Gutenberg, Genomics, and the Literacy/Literature Spiral 

Imagine someone at the time of Gutenberg seeing his converted wine press capable of printing books.  “Who needs all these books?  No one can read them, anyway,” they might think.

The full impact of the the literacy/literature spiral this invention triggered would have been impossible to predict.  The bible would be translated into “vulgar” languages, no longer requiring the translation (and interpretation) services of the priestly class to control the flow of information to the lay people.

Medical Illustration, circa 1604.

Medical Illustration, circa 1604.

This remarkable upward spiral of knowledge was a chicken-and-the egg situation.  It required literature for people to read, but it required literate people to produce the literature.  It played a key role in the Age of Enlightenment as well as the Scientific Revolution.

Since his invention, millions of books have been printed.  For better or worse, from Shakespeare to Hitler, many changed the world.  Many books were redundant, many were just plain wrong, but the overarching principle of freedom of the press became a hallmark of what many consider a civilized society today.

Fast forward 550 years to today’s genomic revolution. Like the printing press, we are witnessing a new technology that is presenting us vast potential.  And like the book, we are facing a new literacy/literature spiral.  And we are facing a priestly class that seeks to intersperse themselves between our information and our use of it.

The notion that a federal agency can control information of our genes, and assign professional “gatekeepers” to control and interpret this information, is absurd.

Jonas Salk pointed out that we are the first generations of the first species to have evolved to understand our own evolutionary makeup.  In Survival of the Wisest, he points to the need for a new understanding of our role in evolution, what he called conscious evolution.

I don’t think that this wisdom is going to come from federal agencies.  Nor do I think that depriving people’s access to their own genetic information is going to advance the cause of science, or continue the principles of the Age of Enlightenment that have contributed so much to the advance of civilization.

We need to embrace a new life science literature/literacy spiral, not inhibit it by attempting to control it by an information priestly class.  Medicine today is largely “medicine by body part.”  Physicians may deal with Ears, Nose, and Throat, but Dentists deal with Teeth, an entirely different academic discipline, using a different insurance system.  As we discover the underlying genetic similarities of cancer, for example, we may find that the hierarchies with which we characterize them (e.b. some colon and breast cancers being nearly the same). These hierarchical distinctions are not just nomenclatural, but also the source of many of the power struggles in the various professional associations, billing codes, and financial reimbursement.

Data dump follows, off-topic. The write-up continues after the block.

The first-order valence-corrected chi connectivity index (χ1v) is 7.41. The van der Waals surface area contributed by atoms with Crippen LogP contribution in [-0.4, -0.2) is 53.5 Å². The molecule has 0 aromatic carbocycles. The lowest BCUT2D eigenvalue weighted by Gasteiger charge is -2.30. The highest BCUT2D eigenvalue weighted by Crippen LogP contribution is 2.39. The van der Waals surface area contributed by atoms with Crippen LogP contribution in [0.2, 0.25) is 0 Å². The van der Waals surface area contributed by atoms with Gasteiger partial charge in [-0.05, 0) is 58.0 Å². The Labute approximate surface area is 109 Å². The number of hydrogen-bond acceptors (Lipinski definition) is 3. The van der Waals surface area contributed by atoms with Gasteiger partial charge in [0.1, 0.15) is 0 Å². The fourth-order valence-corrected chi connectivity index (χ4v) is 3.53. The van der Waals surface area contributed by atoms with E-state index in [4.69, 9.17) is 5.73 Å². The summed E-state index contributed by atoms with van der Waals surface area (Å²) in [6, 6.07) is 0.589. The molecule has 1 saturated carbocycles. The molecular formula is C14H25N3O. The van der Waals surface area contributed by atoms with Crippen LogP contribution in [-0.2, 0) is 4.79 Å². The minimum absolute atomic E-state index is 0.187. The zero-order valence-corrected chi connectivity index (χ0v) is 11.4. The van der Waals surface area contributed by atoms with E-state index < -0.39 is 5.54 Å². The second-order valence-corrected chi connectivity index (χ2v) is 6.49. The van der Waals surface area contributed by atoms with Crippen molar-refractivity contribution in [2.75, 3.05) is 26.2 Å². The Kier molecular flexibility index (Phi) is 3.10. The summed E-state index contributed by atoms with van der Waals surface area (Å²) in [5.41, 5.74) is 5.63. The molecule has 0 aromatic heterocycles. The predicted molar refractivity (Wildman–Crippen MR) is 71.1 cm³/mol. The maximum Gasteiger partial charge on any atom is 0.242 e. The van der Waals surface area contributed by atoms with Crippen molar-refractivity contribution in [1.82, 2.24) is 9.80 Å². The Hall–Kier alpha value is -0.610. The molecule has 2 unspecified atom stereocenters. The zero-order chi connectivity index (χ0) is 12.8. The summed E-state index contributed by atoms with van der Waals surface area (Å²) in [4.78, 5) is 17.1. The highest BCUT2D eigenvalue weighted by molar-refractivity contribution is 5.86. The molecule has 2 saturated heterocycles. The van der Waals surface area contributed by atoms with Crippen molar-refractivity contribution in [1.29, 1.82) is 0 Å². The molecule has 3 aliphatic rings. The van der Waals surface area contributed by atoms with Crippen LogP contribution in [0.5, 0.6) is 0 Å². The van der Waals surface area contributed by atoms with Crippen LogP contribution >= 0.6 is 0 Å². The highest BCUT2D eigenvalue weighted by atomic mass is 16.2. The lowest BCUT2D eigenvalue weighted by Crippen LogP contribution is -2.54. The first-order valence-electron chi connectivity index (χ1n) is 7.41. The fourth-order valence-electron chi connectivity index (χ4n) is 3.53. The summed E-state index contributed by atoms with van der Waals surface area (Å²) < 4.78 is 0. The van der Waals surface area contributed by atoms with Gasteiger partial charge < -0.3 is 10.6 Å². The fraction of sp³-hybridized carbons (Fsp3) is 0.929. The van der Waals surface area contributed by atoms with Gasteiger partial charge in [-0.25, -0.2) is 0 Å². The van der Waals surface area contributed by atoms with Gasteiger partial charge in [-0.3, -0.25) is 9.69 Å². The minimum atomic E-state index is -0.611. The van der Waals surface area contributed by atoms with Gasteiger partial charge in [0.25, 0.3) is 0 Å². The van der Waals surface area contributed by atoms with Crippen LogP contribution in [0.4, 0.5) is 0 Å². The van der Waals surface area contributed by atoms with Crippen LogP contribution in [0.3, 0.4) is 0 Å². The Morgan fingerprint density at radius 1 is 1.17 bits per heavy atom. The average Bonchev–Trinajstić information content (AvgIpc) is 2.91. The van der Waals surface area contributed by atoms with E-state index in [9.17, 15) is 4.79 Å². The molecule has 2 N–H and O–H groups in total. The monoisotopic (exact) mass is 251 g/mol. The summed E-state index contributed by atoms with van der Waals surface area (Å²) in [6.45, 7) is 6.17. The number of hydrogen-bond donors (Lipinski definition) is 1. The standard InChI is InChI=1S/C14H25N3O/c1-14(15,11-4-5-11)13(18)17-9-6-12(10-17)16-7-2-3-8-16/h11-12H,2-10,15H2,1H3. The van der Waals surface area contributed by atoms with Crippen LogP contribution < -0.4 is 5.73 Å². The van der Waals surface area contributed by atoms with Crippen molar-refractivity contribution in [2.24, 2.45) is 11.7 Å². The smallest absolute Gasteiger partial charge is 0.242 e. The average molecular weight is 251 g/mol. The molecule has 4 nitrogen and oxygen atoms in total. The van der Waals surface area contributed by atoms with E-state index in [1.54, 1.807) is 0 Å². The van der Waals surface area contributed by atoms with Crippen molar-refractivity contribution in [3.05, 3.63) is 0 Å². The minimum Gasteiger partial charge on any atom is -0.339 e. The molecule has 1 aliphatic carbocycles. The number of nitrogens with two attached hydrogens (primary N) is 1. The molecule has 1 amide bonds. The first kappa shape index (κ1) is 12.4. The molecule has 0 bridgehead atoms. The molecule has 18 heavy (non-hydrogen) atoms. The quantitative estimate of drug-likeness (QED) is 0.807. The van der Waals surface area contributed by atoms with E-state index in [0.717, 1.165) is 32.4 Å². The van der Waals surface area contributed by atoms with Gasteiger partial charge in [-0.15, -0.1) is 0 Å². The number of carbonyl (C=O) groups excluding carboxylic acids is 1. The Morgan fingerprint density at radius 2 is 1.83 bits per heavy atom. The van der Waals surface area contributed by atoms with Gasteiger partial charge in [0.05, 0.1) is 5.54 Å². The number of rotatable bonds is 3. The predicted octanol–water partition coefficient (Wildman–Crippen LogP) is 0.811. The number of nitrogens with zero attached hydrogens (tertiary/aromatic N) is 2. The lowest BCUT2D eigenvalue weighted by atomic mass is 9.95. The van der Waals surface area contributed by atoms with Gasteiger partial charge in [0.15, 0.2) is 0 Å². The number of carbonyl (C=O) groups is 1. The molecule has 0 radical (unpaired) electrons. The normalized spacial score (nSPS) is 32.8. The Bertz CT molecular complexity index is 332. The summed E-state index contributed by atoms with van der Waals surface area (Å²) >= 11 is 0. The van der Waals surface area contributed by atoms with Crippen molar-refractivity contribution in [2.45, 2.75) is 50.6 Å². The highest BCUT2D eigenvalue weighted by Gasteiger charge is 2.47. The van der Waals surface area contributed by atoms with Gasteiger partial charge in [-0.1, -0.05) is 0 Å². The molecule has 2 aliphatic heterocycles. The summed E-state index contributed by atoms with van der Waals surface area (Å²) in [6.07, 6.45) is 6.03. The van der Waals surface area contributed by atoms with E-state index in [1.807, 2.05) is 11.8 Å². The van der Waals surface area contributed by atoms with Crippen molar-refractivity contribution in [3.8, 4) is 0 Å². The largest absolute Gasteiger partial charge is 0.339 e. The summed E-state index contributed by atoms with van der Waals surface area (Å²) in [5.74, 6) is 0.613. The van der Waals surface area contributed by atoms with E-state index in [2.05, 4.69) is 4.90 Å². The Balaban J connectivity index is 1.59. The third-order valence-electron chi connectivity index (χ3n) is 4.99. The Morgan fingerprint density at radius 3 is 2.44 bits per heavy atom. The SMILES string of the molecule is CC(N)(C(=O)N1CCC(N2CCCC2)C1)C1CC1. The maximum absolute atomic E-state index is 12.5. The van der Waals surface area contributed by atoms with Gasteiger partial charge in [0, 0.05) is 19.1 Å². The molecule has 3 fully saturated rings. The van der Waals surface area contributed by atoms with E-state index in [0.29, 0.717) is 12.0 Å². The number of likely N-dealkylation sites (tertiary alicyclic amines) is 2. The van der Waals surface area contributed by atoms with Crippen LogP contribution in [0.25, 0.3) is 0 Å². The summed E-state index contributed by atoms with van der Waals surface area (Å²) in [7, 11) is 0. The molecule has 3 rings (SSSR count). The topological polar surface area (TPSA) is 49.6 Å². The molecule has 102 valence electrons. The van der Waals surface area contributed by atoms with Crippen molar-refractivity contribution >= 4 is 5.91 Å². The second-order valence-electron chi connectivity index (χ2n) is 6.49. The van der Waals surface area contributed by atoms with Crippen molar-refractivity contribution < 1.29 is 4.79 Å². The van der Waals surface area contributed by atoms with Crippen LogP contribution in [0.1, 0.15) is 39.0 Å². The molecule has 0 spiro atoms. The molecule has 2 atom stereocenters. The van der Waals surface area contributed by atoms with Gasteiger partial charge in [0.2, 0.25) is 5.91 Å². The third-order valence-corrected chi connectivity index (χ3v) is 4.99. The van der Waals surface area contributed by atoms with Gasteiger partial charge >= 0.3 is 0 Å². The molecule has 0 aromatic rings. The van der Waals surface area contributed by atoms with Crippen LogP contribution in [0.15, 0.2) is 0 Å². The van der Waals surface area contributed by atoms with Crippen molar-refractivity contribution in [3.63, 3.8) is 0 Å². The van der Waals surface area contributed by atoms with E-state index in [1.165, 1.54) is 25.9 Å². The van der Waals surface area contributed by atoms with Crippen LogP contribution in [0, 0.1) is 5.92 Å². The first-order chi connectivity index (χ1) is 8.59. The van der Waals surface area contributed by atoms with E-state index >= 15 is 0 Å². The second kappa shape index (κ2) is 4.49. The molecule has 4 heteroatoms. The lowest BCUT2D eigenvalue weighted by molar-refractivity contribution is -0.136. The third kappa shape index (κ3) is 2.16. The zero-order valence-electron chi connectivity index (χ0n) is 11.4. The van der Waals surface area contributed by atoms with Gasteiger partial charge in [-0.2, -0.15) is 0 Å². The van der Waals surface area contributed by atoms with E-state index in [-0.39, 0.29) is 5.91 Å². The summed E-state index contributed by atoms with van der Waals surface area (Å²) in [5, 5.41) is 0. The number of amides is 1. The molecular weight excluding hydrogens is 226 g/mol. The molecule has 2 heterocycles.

Entangling our future medical knowledge with the perversity today’s bewildering political, economic, and administrative hierarchies is not going to advance our knowledge, but rather exacerbate an already complex situation.

Another huge issue is the presumption that reading genetic information is a medical issue, an FDA “test” to be controlled as such.  But medicine today is largely a “fixit” enterprise, fixing what’s wrong.  We do knock-out studies, deleting a gene from a mouse, and then looking to see what went wrong.  This is a bit like Martians trying to understand a 1950’s television by removing vacuum tubes.  Noticing that the set squealed after a certain tube was removed, they claim discovery of the “anti-squeal” tube.  This is a highly replicable result, so it must be scientifically valid.

Our life science literature/literacy spiral must move beyond today’s “negate the negative” assumptions.  Fixing everything that is wrong with a living system does not necessarily make it right.  Trying to put a tail back on a cat is likely to cause more harm than just letting the cat adapt to become a tailless cat.  Understanding the cats resilience and adaptation mechanisms is a a far more complex form of information – and one that is critical to our full understanding of life sciences.   Regulating and restricting the flow of genetic information in terms of today’s perversely incentivized disease model is a huge step backward in advancing our understanding of ourselves.